There's no denying that today's online buyers like free shipping. According to researcher comScore, shoppers like it so much that during the first quarter of this year, 47 percent of all online purchases included free shipping, and in the fourth quarter of 2010, even more orders included this buying incentive—49 percent to be exact. In the third quarter of 2010, 41 percent of online orders included free shipping.
What might be even more interesting for online sellers is this little nugget: comScore also found that 61 percent of shoppers were "somewhat likely" to cancel an order if the item did not come with free shipping. Makes you wonder if you've lost some sales because of shipping costs, does it?
To help you with that worry, we've come up with a few "free shipping" strategies you can add to your business plan to help you appeal to free shipping seekers without obliterating your profits.
Free shipping is what encourages a customer to shop online, rather than in a store
Free is good for business
Plain and simple, free shipping is a big draw for buyers, says Simon Jobman, Web manager of FreeShipping.org, an online site where shoppers can find free shipping codes for more than 4,000 stores.
"I think free shipping is what encourages a customer to shop online, rather than in a store," Jobman notes. "If you can get the same item for the same price—or usually lower—online, and you don't have to pay shipping, then why drive to the store?"
He adds that some shoppers almost think it "unreasonable" for online merchants to charge for shipping. Some even think it's unfair for merchants to do so.
"When customers see the shipping charges that a merchant applies to their order, they have the idea that the merchant is trying to make money off shipping costs," Jobman adds. "People don't think about the fact that the rise in gas prices makes it more expensive to ship packages."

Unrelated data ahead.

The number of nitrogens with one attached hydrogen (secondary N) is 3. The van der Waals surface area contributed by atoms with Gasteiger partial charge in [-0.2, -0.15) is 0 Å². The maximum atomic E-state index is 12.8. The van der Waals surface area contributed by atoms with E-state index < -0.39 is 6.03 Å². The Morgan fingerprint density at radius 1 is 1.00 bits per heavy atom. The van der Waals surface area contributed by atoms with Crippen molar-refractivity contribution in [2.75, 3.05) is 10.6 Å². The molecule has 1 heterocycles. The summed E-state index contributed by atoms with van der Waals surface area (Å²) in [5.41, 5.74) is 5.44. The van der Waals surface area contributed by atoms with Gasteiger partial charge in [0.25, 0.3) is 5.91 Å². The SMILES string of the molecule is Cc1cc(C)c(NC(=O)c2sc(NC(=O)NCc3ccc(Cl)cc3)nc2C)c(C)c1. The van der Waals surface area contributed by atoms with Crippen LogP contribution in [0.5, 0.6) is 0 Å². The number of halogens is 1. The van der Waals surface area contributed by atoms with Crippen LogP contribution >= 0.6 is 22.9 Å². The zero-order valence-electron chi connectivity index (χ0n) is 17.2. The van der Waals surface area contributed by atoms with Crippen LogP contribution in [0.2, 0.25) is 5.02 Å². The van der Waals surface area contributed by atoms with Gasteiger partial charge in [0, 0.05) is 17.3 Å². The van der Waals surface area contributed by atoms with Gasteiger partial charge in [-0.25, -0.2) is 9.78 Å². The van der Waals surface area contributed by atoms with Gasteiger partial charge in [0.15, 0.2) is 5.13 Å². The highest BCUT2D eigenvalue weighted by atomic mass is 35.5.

So how do you offer free shipping without taking a hit to your bottom line? Let's take a look.
Fold in the cost of shipping
If you want to offer free shipping without having to cover the costs, you could always roll that cost into the price of the items you're offering. However, this will increase the price of your product and could turn off some buyers, warns Auctiva Product Analyst and Top-rated seller Rebecca Miller.
"You have to research the market," she explains. "On the surface, one would assume it's always better for buyers to see 'free shipping' in search results, but if the price goes up, you might scare off buyers."
She says sellers who do roll the cost of shipping into their prices need to do a lot of research to ensure competitors aren't outdoing them. "You have to stay competitive," she adds.
So before you finalize that price, look around at other listings and see what other sellers are offering, how much they're asking for their items and see how their products compare to yours.
Set a purchase minimum
Now you could offer free shipping for orders that reach a given minimum. This can be a happy middle ground because it requires shoppers to buy more from you in order to get access to your free shipping promotion. However, since you have more items to ship in this one shipment, you will likely end up with a heavier package, and, as a result, a higher shipping cost.